Everyone has something which will be left following their death, even if it is only their car or some jewelry. In the twenty years I have been doing this job I have never had a client walk out of my office after signing their will and get run over by a bus. Wills do not have to be complicated. It is the job of a lawyer to understand your wishes and the legal rules and explain these to a way to you that makes sense. A will does not have to take a long time to complete. We can take instructions, draft documents and get them signed within an hour if that is what you wish! So, in all honesty there is no reason not to make a will!!
Here are some essential reasons to make a will:-
• to avoid your assets being distributed in accordance with the intestacy rules which could mean, for instance, your spouse not inheriting all of your estate • to ensure that those you wish to inherit your assets on your death actually get them • to nominate executors of your choice to deal with the distribution of your estate in the certain knowledge that they will comply with your wishes • to nominate your preferred guardians of your children to avoid disagreements or family upsets • make small personal gifts • to take advantage of tax saving strategies
Here are some specific personal reasons to make a will:-
• to explain why a possible beneficiary is being excluded • to ensure the continuation of a family business • to ensure that 'first' and 'second' families are treated fairly • to reflect lifetime rearrangement of assets • to give specific guidance to executors You will need to give some thought to making your will before you do so have a think about the following:- Funeral arrangements You can specify whether you want your body buried or cremated. You can also state whether you are willing for your body to be used for medical research. You may have other particular wishes to be recorded here so make sure you take the opportunity to let your family know what you want. Me, I want my ashes to explode in a colourful firework once I am gone. Executors This is the person you appoint to safeguard your possessions, pay debts and ensure your instructions in the Will are carried out. An executor can be anyone, even a beneficiary, over 18 years of age. If you are leaving everything to one person, it is usually convenient to make them the only executor. With more complicated estates, and particularly where children are involved, it is advisable to have at least two executors but more can be unwieldy when decisions have to be made. In some cases it may preferable to appoint professional executors.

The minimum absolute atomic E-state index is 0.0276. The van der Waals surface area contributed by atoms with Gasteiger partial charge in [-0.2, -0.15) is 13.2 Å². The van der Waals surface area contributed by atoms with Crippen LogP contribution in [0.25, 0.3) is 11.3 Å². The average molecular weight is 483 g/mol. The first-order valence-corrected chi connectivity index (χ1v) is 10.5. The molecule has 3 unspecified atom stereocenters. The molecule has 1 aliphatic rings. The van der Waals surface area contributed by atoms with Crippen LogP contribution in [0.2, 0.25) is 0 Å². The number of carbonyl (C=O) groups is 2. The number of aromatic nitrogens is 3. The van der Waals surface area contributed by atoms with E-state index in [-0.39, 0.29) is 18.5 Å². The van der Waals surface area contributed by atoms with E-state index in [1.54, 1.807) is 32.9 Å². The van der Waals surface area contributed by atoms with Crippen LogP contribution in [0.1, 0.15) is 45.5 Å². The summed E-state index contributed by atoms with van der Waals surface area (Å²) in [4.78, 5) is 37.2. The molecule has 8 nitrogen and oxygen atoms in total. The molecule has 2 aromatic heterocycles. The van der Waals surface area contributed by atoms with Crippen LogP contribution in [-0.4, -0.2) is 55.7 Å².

Guardians If you are the surviving parent dies before you it will be necessary to appoint someone for the day-to-day care of your children who are under 18 years of age. You can appoint more than one person to act as guardian but you need to work out the rules ie who will your children live with, what role should a guardian have who does not have children living with them. Legacies You can leave monetary gifts or items to individuals. Monetary gifts need to be included in the will but you may wish to notify your executors of specific items you wish to leave. You say state the age at which you wish money and items to pass to your chosen beneficiaries. My sisters decided several years ago which items of jewelry they wished to have from me after my death! Residue This is what is left of your estate after payment of debts, legacies, any Inheritance Tax, and legal fees. If you own assets jointly with another then those jointly held assets will pass to the surviving co-owner. You are able to do many things with your residuary estate so it is important to take good advice.
Now I have written this I want to hear no more excuses about making wills. It simply will not do!! Come and see us or give us a call. When Argo makes your will there is no pain, trauma or suffering. There is coffee, cake, laughter, bad jokes and comfy slippers - just as it should be!